• Sorting the truth from myth and misinformation that circulates after tragedy, helps children keep things in perspective.
• Be conscious of the need to reassure young people about parental and adult care for their safety. Parry and Oldfield (op cit) offer wise words. “ Being able to reassure young people that they are safe, loved and cared for can make all the difference.”
These considerations are paramount in helping children during uncertain times.
This was published in the NT Suns Newspapers on March 5 2019 under the title In defence of teachers.
While relating to one particular case, the matter of teachers being under appreciated when it comes to reporting issues, happens far too often. Teachers make good scapegoats.
A Sunday Territorian headline (24 February 2019) ‘Teachers failed to save kids’ deserves a response. The story reported that “ a judge has lambasted teachers at a Darwin school for failing to protect children who were being sexually abused by a after school worker. … Justice Anthony Graham was scathing of the “failure” of school authorities … to act on “warning signals” (apparent) as early as November 2013.”
Any abuse of children is deplorable and the perpetrator has drawn a sentence that reflects the gravity of his actions.
However, I am concerned the story fails to recognise that teachers concerned acted responsibly and met the scope of reporting requirements expected of them.
Requirements about mandatory reporting of suspected misconduct against children are covered by Department of Education policy. The need for teachers and educators to be vigilant on matters of student welfare are embedded within the administration of every Territory school.
These policies and procedures have been in place for many years. They are regularly revised and updated as necessary.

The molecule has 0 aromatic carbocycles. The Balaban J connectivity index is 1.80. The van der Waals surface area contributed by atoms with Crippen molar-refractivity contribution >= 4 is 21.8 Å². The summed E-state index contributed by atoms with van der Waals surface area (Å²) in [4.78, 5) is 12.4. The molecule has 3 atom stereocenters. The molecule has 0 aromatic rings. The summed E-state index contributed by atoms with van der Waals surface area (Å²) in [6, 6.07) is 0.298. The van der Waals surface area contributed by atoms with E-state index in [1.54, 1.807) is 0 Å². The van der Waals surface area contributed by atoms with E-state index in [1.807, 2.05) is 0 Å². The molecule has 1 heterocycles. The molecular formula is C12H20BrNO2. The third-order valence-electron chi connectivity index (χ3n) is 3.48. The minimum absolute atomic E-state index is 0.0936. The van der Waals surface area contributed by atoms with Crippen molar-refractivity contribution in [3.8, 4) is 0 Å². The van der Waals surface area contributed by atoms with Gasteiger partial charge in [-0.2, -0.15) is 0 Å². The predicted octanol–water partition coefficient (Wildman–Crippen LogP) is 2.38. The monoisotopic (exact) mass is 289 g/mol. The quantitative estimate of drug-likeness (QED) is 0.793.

Principals of all schools are required to conduct an inservice that covers all aspects of mandatory reporting at the beginning of each semester. The program covers guidelines on the ‘mandatory reporting of harm and exploitation of children’. The inservice is supported by a powerpoint presentation that can be printed and distributed to staff.
All staff are required to sign a document confirming they have been inserviced. Their names, together with a principal declaration which includes an attendance sheet, is sent to the Department of Education.
This program extends to include all people employed or who offer volunteer services at the school. This includes outside school hours care staff members.
In the case reported by the Sunday Territorian, the school adhered strictly to this policy. “The matter was raised with the child’s mother and a report was made to child protection services but … the matter was not referred to police … .” (Op cit.). In this and on subsequent occasions, reporting requirements were met by the school.
Judith Aisthorpe ( Lawler defends conduct, NT News, 25/2/2019) cites Acting Education Minister Eva Lawler who confirmed that “ … all mandatory reporting obligations … were fulfilled by teachers and the school.”
Council of Government School Organisations President Tabby Fudge is reported as saying “ … the children were let down by departments …”
I do not accept that the Education Department or the school should have been held to blame for this sad happening. Judicial criticism of their actions was misplaced. Teachers and school principals adhere to the highest of reporting standards.
This column was published in the NT Sun Newspapers on March 12 2019 under the title Violence is a major worry.
A recent Australia-wide study undertaken by Professor Phillip Riley for the Australian Catholic University confirmed an alarming trend towards violence directed at school leaders. “School leaders are almost ten times more likely to be physically assaulted at work than the general population, with women employed at government primary schools the most at risk. … 45 per cent of principals experienced threats of violence during 2018 while 37 per cent were subjected to acts of physical violence.” ( Students, parents attacking teachers, Rebecca Urban, ‘The Australia’, 27/2/2019)